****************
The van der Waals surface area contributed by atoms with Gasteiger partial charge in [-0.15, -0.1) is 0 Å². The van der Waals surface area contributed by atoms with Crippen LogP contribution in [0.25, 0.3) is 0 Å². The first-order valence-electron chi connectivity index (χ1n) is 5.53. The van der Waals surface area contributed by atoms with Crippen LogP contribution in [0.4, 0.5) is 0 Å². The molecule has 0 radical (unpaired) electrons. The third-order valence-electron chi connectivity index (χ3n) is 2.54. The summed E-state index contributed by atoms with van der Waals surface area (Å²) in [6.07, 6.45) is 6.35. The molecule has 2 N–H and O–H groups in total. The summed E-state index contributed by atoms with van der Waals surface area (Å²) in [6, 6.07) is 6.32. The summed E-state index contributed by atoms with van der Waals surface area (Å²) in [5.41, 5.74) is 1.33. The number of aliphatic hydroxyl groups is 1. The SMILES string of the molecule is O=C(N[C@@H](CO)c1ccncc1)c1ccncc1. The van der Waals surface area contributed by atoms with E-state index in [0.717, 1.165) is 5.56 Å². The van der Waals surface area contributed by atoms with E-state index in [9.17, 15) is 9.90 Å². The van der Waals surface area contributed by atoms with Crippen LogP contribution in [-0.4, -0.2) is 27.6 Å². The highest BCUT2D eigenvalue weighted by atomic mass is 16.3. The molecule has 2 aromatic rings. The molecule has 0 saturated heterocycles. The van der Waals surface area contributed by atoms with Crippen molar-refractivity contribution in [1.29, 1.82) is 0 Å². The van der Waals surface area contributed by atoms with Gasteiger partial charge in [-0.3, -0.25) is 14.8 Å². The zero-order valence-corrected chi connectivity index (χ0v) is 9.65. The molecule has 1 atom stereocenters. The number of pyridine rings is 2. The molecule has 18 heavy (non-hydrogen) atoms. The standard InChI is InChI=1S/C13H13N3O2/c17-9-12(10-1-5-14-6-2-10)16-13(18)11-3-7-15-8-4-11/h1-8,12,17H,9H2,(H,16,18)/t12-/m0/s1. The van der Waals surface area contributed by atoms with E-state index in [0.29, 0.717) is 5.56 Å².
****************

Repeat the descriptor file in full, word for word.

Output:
The van der Waals surface area contributed by atoms with Gasteiger partial charge in [-0.15, -0.1) is 0 Å². The van der Waals surface area contributed by atoms with Crippen LogP contribution in [0.25, 0.3) is 0 Å². The first-order valence-electron chi connectivity index (χ1n) is 5.53. The van der Waals surface area contributed by atoms with Crippen LogP contribution in [0.4, 0.5) is 0 Å². The molecule has 0 radical (unpaired) electrons. The third-order valence-electron chi connectivity index (χ3n) is 2.54. The summed E-state index contributed by atoms with van der Waals surface area (Å²) in [6.07, 6.45) is 6.35. The molecule has 2 N–H and O–H groups in total. The summed E-state index contributed by atoms with van der Waals surface area (Å²) in [6, 6.07) is 6.32. The summed E-state index contributed by atoms with van der Waals surface area (Å²) in [5.41, 5.74) is 1.33. The number of aliphatic hydroxyl groups is 1. The SMILES string of the molecule is O=C(N[C@@H](CO)c1ccncc1)c1ccncc1. The van der Waals surface area contributed by atoms with E-state index in [0.717, 1.165) is 5.56 Å². The van der Waals surface area contributed by atoms with E-state index in [9.17, 15) is 9.90 Å². The van der Waals surface area contributed by atoms with Crippen LogP contribution in [-0.4, -0.2) is 27.6 Å². The highest BCUT2D eigenvalue weighted by atomic mass is 16.3. The molecule has 2 aromatic rings. The molecule has 0 saturated heterocycles. The van der Waals surface area contributed by atoms with Crippen molar-refractivity contribution in [1.29, 1.82) is 0 Å². The van der Waals surface area contributed by atoms with Gasteiger partial charge in [-0.3, -0.25) is 14.8 Å². The zero-order valence-corrected chi connectivity index (χ0v) is 9.65. The molecule has 1 atom stereocenters. The number of pyridine rings is 2. The molecule has 18 heavy (non-hydrogen) atoms. The standard InChI is InChI=1S/C13H13N3O2/c17-9-12(10-1-5-14-6-2-10)16-13(18)11-3-7-15-8-4-11/h1-8,12,17H,9H2,(H,16,18)/t12-/m0/s1. The van der Waals surface area contributed by atoms with E-state index in [0.29, 0.717) is 5.56 Å².